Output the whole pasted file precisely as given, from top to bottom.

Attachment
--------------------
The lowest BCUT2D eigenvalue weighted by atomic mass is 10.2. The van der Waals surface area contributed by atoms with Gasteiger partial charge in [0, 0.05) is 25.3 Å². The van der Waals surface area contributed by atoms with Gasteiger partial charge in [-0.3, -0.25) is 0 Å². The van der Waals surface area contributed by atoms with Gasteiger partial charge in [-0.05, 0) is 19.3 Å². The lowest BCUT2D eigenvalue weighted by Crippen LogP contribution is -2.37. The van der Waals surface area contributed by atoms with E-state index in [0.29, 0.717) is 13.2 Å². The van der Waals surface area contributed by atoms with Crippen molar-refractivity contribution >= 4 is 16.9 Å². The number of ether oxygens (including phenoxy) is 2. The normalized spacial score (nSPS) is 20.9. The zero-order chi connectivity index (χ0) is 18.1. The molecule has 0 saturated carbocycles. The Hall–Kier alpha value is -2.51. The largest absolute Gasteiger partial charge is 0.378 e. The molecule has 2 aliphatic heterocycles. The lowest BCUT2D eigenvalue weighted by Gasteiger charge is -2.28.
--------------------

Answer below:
The lowest BCUT2D eigenvalue weighted by atomic mass is 10.2. The van der Waals surface area contributed by atoms with Gasteiger partial charge in [0, 0.05) is 25.3 Å². The van der Waals surface area contributed by atoms with Gasteiger partial charge in [-0.3, -0.25) is 0 Å². The van der Waals surface area contributed by atoms with Gasteiger partial charge in [-0.05, 0) is 19.3 Å². The lowest BCUT2D eigenvalue weighted by Crippen LogP contribution is -2.37. The van der Waals surface area contributed by atoms with E-state index in [0.29, 0.717) is 13.2 Å². The van der Waals surface area contributed by atoms with Crippen molar-refractivity contribution >= 4 is 16.9 Å². The number of ether oxygens (including phenoxy) is 2. The normalized spacial score (nSPS) is 20.9. The zero-order chi connectivity index (χ0) is 18.1. The molecule has 0 saturated carbocycles. The Hall–Kier alpha value is -2.51. The largest absolute Gasteiger partial charge is 0.378 e. The molecule has 2 aliphatic heterocycles. The lowest BCUT2D eigenvalue weighted by Gasteiger charge is -2.28.